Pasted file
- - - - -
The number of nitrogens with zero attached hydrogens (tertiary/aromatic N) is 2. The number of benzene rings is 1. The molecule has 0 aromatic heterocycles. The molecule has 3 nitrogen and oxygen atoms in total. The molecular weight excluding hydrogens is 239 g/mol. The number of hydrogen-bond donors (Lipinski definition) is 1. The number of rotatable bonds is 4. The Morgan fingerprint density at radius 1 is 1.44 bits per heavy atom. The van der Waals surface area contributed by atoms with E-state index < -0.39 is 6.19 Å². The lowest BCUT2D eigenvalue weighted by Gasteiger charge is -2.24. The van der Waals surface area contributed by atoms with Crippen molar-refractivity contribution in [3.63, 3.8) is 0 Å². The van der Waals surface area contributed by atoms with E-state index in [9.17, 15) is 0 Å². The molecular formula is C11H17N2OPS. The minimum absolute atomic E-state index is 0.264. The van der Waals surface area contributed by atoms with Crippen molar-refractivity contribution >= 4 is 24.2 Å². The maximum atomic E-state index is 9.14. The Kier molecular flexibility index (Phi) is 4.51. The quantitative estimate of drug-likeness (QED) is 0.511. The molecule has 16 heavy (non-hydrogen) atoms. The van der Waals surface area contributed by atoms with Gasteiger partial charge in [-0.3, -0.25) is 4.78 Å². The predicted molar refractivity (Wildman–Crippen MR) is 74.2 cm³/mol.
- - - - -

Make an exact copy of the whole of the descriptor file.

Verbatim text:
The number of nitrogens with zero attached hydrogens (tertiary/aromatic N) is 2. The number of benzene rings is 1. The molecule has 0 aromatic heterocycles. The molecule has 3 nitrogen and oxygen atoms in total. The molecular weight excluding hydrogens is 239 g/mol. The number of hydrogen-bond donors (Lipinski definition) is 1. The number of rotatable bonds is 4. The Morgan fingerprint density at radius 1 is 1.44 bits per heavy atom. The van der Waals surface area contributed by atoms with E-state index < -0.39 is 6.19 Å². The lowest BCUT2D eigenvalue weighted by Gasteiger charge is -2.24. The van der Waals surface area contributed by atoms with Crippen molar-refractivity contribution in [3.63, 3.8) is 0 Å². The van der Waals surface area contributed by atoms with E-state index in [9.17, 15) is 0 Å². The molecular formula is C11H17N2OPS. The minimum absolute atomic E-state index is 0.264. The van der Waals surface area contributed by atoms with Crippen molar-refractivity contribution >= 4 is 24.2 Å². The maximum atomic E-state index is 9.14. The Kier molecular flexibility index (Phi) is 4.51. The quantitative estimate of drug-likeness (QED) is 0.511. The molecule has 16 heavy (non-hydrogen) atoms. The van der Waals surface area contributed by atoms with Gasteiger partial charge in [-0.3, -0.25) is 4.78 Å². The predicted molar refractivity (Wildman–Crippen MR) is 74.2 cm³/mol.